Categories
Legacy Podcast Rating Review

Spontaneous (2020)

Spontaneous is a movie that flits in and out of greatness as quickly as its characters pop like balloons. And I’m not even sure that some of the great parts were even intended to be great for the reasons they are.

The central conceit — that a class of high school seniors start exploding into viscera for no obvious reason, one person at a time, and at random intervals — is a really brilliant and round premise that allows for all sorts of readings. Life shifts and ends abruptly, traumatizing those around the deceased and leaving nothing but a void. There’s no reason or silver lining — just regret. It’s a metaphor for life itself, or perhaps just the end of innocence. But it’s also (very consciously) evoking school shooting emotions and imagery.

Also, it’s a terrific parable about COVID, which is pretty funny because it was written and produced before COVID.

Think about it: The notion of life unfairly upended with long bouts of nothingness punctuated by pangs of terror and loss… of the ever-lingering fear of death… of a year of life yanked away and an uncertain future… of physical separation as a treatment for some intangible danger… of things getting worse before they get better before they get worse… of government meddling and medicine the masses don’t trust… it’s ripped from headlines that hadn’t been written when this movie was made in 2018-19.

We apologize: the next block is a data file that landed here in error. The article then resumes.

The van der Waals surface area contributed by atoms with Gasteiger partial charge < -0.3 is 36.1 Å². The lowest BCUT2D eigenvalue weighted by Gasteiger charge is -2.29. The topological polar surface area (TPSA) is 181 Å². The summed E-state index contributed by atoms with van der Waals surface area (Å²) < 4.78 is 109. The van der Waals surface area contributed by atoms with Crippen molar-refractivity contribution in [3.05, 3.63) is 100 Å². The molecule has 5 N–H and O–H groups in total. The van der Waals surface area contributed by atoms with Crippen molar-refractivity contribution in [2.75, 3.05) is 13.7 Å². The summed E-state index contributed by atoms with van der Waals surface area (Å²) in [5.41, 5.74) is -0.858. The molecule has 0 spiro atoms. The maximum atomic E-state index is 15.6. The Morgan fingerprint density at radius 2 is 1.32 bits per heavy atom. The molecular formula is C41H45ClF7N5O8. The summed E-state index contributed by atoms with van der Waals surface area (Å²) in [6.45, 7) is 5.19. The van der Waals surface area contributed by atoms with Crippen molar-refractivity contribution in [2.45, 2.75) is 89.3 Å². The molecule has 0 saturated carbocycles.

Underneath all that bloody horror and symbolic residue is a movie with lots of ups and downs. The traumatic parts are really bracing, particularly a specific scene about two thirds into the movie (if you’ve seen it you know the one).

Much of the teen stuff on top of that is kind of vanilla and hackneyed, unfortunately. Mara feels a bit too dour as a protagonist, too ironically detached; Dylan unevenly defined. Even if they’re imperfect protagonists, they definitely have palpable romantic chemistry which elevates their scenes together.

There is one X-factor on all of this generic teen stuff for Spontaneous, which is the omnipresent threat that any individual scene could be disrupted by an unexpected flesh explosion, making some scenes that are romance on the surface play more like slow-motion thriller. (Alas, the movie avoids most of the cruelest and cheapest gut-punches, at least in a timing sense.)

While I really liked a lot of the movie, I ultimately felt like it could and should have done a lot more to poke at the edges of the psychological terror it created rather than spend its last half hour morphing into a “live life to the fullest” teen parable. Given how well the premise is set up and depicted, I wanted to see a broader spectrum of its impact on the teens, the paranoia of instant death further explored, the trauma of losing the people you love given more fallout than “it made her depressed”.

Spontaneous is definitely worth a watch. It’s timely and poignant, occasionally astonishing… but not the instant classic it could have been.

Is It Good?

Very Good (6/8)

Note: This review was originally published elsewhere. Please excuse brevity or inconsistencies in style. If you have questions or feedback, please leave a comment or contact me.


Follow Dan on Letterboxd and join the Discord for updates and discussion.

Leave a Reply

Your email address will not be published.